By Alanna E. Cooper
Part ethnography, half background, and half memoir, this quantity chronicles the advanced previous and dynamic current of an historical Mizrahi neighborhood. whereas in detail tied to the relevant Asian panorama, the Jews of Bukhara have additionally maintained deep connections to the broader Jewish international. because the neighborhood started to disperse after the autumn of the Soviet Union, Alanna E. Cooper traveled to Uzbekistan to rfile Jewish existence earlier than it disappeared. Drawing on ethnographic study there in addition to between immigrants to the U.S. and Israel, Cooper tells an intimate and private tale approximately what it skill to be Bukharan Jewish. along with her ancient examine a couple of sequence of dramatic encounters among Bukharan Jews and Jews in different components of the realm, this energetic narrative illuminates the tensions inherent in preserving Judaism as a unmarried international faith over the process its lengthy and sundry diaspora history.
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Additional info for Bukharan Jews and the Dynamics of Global Judaism
44 Following in their footsteps, generations of Jewish historians focused on the rise and fall of centers as a means to frame their unified narratives of the Jewish People and religion. 28 I n t roduc t ion Since these centers were defined by their influence on the Jewish population across the globe, historians’ documentation of Jewish life within them generally focused on their public, political, and intellectual contributions. There was, therefore, an intimate link between the center-based narrative and the presentation of Jewish history in elitist terms.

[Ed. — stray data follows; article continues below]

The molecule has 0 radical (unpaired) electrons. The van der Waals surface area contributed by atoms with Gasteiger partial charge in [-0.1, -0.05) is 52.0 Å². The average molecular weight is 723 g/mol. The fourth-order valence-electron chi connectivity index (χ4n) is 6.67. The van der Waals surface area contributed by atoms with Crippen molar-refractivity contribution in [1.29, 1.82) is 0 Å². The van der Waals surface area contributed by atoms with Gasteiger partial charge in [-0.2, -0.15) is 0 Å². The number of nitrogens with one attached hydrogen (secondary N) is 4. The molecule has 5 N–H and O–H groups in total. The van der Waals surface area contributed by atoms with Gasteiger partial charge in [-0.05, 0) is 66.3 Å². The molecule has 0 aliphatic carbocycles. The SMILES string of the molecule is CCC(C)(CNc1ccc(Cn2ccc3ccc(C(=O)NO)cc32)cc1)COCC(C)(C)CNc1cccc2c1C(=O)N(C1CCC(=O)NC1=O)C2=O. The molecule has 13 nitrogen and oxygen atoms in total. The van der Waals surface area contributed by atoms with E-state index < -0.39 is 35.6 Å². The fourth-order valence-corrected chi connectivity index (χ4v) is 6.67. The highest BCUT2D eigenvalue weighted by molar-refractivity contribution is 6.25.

I also took note of the great divide between the religious outlook of the school’s student population and its teacher population, and was intrigued by the conversations between them in which they negotiated claims to two very different views of Judaism. In short, unlike most of the faculty members, my goal was not to teach Judaism to the students. Rather, it was to enrich my understanding of it through discussions with my students and with the other teachers, and through my observations of the unfolding encounter between them.
Yet, this task of listening to Bukharan Jews and working to see the world as they view it is only half the project. At Torah Academy, I was also intrigued by the encounters between the school’s student population and teacher population, in which they negotiated claims to two very different views of Judaism. This formative experience shaped the direction of my research as well as the structure of this book. The gateway story this chapter presents, then, is not only intended to provide ethnographic details about the interactions between Torah Academy’s ultra-Orthodox, Ashkenazi establishment and the school’s Bukharan Jewish immigrant students, an encounter that unfolded in a very particular time, place, and cultural context.